My two boys approached me a few weeks ago with an unexpected question, "Can we get matching tattoos?" Of course they didn't lead with that, no, they framed the questions with all the well-thought out reasoning a 13- and 19-year old can muster. The bottom-line is, my oldest is heading off for his next phase in life and the boys wanted to "remember each other." Yes, I laughed when they threw that at me. It is highly unlikely they will forget each other, or lose contact.
It is estimated between 15 and 25 percent of Americans have at least one tattoo. This growing trend has definitely hit the mainstream; people in all walks of life, even those you would least expect, have body art. Celebrities, athletes, even underage stars, sport tattoos. Miley Cyrus, 17, is on her third tattoo, while Justin Bieber, 16, has one. Tattoo Facts and Statistics have been compiling data on tattoos since 1999. They report that 84 percent of people with tattoos do not regret getting it. I am honing in on the reasons why the remainder do regret their tattoo. It seems a large portion of those people cite getting the tattoo too young as the reason they regret it.
I will say my boys came up with a surprisingly meaningful tattoo that will hold its value. It is completely within the acceptable range. They tied their heritage and brotherhood into a very small design. As an artist, I am impressed. As a mom, I can really appreciate the thought that went into it, and I like that it is not a faddish look. But, how can I possibly say yes?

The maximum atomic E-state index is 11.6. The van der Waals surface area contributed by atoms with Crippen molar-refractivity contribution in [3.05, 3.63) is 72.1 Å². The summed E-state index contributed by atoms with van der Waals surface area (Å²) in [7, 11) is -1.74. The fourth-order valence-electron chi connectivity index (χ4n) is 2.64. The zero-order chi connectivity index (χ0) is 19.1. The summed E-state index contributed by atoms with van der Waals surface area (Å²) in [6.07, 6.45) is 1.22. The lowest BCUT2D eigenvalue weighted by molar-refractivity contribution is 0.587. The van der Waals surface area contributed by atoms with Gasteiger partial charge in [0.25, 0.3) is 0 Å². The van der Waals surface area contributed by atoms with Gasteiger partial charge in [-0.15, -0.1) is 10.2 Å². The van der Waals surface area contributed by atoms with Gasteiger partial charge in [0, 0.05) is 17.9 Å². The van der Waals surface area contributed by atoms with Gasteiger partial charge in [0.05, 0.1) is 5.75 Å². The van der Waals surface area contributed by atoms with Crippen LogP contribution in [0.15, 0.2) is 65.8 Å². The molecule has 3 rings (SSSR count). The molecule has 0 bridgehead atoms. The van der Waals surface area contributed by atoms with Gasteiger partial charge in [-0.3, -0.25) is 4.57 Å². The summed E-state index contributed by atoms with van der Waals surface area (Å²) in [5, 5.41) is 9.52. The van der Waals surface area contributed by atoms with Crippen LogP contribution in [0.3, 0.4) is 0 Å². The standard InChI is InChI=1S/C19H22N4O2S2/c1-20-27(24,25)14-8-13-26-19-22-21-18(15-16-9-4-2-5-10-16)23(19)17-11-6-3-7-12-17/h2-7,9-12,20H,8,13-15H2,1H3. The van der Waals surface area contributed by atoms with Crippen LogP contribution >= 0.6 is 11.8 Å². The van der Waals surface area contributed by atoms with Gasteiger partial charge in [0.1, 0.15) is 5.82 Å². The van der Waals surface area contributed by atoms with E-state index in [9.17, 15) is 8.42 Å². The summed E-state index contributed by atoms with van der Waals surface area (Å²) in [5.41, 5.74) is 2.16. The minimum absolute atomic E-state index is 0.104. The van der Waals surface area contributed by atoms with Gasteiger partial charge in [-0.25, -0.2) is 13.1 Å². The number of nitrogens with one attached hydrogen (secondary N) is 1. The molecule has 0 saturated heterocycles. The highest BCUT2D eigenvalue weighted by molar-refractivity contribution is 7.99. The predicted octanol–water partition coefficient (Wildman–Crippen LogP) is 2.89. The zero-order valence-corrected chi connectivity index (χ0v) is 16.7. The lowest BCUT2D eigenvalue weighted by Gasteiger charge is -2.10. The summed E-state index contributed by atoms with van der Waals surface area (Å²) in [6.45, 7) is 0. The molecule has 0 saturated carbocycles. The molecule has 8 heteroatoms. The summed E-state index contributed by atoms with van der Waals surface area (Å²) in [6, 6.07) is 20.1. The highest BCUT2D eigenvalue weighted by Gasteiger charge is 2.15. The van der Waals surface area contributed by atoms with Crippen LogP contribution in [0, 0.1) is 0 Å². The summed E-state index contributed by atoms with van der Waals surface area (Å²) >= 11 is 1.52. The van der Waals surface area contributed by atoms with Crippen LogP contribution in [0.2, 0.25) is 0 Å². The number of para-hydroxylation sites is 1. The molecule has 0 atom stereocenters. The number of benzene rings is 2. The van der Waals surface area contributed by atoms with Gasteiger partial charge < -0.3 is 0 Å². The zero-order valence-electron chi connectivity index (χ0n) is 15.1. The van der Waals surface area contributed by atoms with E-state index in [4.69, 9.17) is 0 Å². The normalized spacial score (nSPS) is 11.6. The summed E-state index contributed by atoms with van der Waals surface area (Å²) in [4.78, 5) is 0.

The two of them are both excellent students, star athletes and close friends. I am thrilled they get along so well. Many siblings don't, especially those that have had to share a small bedroom their whole life. The next phase will be hard. It will be difficult to see my oldest go, but life moves on. Distance is not always a bad thing.
In my state, it is illegal to tattoo anyone under age 18 without the consent of the minor's parent, guardian or custodian. My boys looked that information up for me. Thanks guys. Now they are waiting on me to respond. While my oldest can go out and get a tattoo whenever he wants as far as the law dictates, I have decided to take my time responding to the younger one. The ball is squarely in my court. I may even take the full five years until the 13 year old is officially of legal age. Then he can decide if he wants to go through with the matching idea.
And if, by chance, the boys start to forget each other, I am sure I can jog their memory.
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